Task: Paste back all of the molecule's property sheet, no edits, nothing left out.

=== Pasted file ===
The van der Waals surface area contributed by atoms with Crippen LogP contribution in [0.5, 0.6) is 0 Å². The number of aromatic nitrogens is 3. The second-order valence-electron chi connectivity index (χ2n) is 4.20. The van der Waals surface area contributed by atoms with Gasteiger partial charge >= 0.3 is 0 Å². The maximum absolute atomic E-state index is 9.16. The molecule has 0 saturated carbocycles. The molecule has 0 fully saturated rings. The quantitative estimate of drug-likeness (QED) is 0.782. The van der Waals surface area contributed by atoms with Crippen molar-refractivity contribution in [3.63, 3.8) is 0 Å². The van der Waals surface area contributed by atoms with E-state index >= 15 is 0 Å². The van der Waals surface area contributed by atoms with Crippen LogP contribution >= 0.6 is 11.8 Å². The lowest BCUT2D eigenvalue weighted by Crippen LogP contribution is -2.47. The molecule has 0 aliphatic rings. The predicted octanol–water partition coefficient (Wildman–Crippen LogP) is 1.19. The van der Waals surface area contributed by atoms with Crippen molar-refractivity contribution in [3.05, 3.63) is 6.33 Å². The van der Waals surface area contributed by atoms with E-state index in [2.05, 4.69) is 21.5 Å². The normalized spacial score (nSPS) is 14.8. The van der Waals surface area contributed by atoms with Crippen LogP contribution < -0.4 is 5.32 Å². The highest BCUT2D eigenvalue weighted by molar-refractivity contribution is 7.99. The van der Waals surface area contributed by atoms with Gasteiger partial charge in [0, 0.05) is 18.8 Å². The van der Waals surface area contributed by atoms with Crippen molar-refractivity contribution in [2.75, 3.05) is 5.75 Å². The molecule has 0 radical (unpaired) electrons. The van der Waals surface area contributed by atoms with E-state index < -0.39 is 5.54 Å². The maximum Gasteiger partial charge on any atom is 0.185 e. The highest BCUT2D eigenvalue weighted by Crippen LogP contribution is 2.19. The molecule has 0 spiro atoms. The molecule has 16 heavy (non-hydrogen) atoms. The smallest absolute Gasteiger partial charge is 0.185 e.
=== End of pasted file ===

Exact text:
The van der Waals surface area contributed by atoms with Crippen LogP contribution in [0.5, 0.6) is 0 Å². The number of aromatic nitrogens is 3. The second-order valence-electron chi connectivity index (χ2n) is 4.20. The van der Waals surface area contributed by atoms with Gasteiger partial charge >= 0.3 is 0 Å². The maximum absolute atomic E-state index is 9.16. The molecule has 0 saturated carbocycles. The molecule has 0 fully saturated rings. The quantitative estimate of drug-likeness (QED) is 0.782. The van der Waals surface area contributed by atoms with Crippen molar-refractivity contribution in [3.63, 3.8) is 0 Å². The van der Waals surface area contributed by atoms with E-state index >= 15 is 0 Å². The van der Waals surface area contributed by atoms with Crippen LogP contribution >= 0.6 is 11.8 Å². The lowest BCUT2D eigenvalue weighted by Crippen LogP contribution is -2.47. The molecule has 0 aliphatic rings. The predicted octanol–water partition coefficient (Wildman–Crippen LogP) is 1.19. The van der Waals surface area contributed by atoms with Crippen molar-refractivity contribution in [3.05, 3.63) is 6.33 Å². The van der Waals surface area contributed by atoms with E-state index in [2.05, 4.69) is 21.5 Å². The normalized spacial score (nSPS) is 14.8. The van der Waals surface area contributed by atoms with Crippen LogP contribution < -0.4 is 5.32 Å². The highest BCUT2D eigenvalue weighted by molar-refractivity contribution is 7.99. The van der Waals surface area contributed by atoms with Gasteiger partial charge in [0, 0.05) is 18.8 Å². The van der Waals surface area contributed by atoms with Crippen molar-refractivity contribution in [2.75, 3.05) is 5.75 Å². The molecule has 0 radical (unpaired) electrons. The van der Waals surface area contributed by atoms with E-state index < -0.39 is 5.54 Å². The maximum Gasteiger partial charge on any atom is 0.185 e. The highest BCUT2D eigenvalue weighted by Crippen LogP contribution is 2.19. The molecule has 0 spiro atoms. The molecule has 16 heavy (non-hydrogen) atoms. The smallest absolute Gasteiger partial charge is 0.185 e.